“Thus, there will be patients in need of step-down care whether in the hospital before discharge home, or after a recovery in the community with primary care support. That additional input will likely be multidisciplinary in nature, recomposing respiratory review, physiotherapy and nutritional team advice, and likely psychiatric support as they regain their health.
“The current assumptions around COVID-19 planning in the UK – and as we’ve seen, such assumptions are highly likely to change – are that 50% of patients admitted to hospital will require no further input on discharge. 45% will need some form of low level medical or social input for recovery, and a predicted 5% of patients will require more focused, ongoing intense rehabilitation.
“We may be able to draw guidance from similar infections, whether that be annual influenza case recoveries, or the closely virologically related SARS and MERS when it comes to long-term case outcomes.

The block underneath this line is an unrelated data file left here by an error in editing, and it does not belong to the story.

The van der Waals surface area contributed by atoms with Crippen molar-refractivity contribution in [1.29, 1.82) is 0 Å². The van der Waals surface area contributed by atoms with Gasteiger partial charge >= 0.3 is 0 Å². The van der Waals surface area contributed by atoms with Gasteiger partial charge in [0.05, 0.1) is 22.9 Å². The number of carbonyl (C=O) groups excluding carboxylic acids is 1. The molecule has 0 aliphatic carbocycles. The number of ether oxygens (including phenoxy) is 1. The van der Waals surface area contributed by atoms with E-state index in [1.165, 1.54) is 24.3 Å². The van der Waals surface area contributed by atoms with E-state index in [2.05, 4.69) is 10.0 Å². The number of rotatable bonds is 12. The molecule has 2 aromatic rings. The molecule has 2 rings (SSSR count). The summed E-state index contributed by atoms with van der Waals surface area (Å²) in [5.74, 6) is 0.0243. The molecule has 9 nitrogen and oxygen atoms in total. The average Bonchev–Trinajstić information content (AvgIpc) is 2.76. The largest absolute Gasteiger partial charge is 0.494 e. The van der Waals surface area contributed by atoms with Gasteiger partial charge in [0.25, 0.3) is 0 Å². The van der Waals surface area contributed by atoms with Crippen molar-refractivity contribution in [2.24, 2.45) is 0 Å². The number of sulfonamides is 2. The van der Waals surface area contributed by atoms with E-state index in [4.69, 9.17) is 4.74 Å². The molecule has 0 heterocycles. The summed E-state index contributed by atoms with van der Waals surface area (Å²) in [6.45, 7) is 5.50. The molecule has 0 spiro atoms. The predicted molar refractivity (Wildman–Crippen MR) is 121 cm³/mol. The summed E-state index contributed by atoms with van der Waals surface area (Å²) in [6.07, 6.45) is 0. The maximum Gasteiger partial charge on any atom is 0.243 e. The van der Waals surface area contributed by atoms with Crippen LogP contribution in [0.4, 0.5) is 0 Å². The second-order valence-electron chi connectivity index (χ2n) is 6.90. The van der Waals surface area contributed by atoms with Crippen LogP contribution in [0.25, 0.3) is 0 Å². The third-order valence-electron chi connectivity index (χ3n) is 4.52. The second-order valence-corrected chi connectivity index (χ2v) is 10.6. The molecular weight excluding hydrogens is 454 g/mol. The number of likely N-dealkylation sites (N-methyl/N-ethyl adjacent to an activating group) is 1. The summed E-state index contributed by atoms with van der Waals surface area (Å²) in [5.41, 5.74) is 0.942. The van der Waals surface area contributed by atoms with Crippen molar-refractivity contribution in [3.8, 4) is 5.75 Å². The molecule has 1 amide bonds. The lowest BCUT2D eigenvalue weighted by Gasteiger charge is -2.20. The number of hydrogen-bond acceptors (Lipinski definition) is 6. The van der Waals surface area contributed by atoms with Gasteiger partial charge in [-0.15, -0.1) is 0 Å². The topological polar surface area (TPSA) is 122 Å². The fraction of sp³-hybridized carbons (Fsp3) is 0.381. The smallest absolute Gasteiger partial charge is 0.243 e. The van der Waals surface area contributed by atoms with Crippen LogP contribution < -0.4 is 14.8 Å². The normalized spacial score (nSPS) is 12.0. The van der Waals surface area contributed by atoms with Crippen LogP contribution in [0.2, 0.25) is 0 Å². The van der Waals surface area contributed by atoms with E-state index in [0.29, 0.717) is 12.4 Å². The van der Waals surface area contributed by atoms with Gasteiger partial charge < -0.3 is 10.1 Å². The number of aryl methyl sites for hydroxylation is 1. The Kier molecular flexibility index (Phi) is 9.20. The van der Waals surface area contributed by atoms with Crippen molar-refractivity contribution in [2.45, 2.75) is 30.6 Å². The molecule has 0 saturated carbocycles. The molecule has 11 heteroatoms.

“Let’s take a look at the SARS cases recovery. One year after recovery, two thirds of patients had some evidence of mental health impact, including depression, anxiety and post-traumatic stress1. From this we can extrapolate that patients recovering from COVID-19 should be advised to actively engage with mental health services, whether directly or via home-based approaches. Two effective online resources that COVID-19 patients may be directed to are www.headspace.com – currently free for NHS workers, but also for parents and patients experiencing increased health anxiety post infection it may be reassuring to access www.whenshouldiworry.com.
“From the physical side of things, again looking at SARS cases, 27.8% of patients demonstrated persistent changes on chest X-rays 12 months after their recovery. Whilst post-infection lung function was within normal range for those patients, they also demonstrated reduced exercise tolerances2. That finding of normal lung function testing post SARS recovery is important, as it has not been possible to draw a convincing connection between pulmonary function and post infection reduced exercise capacity3.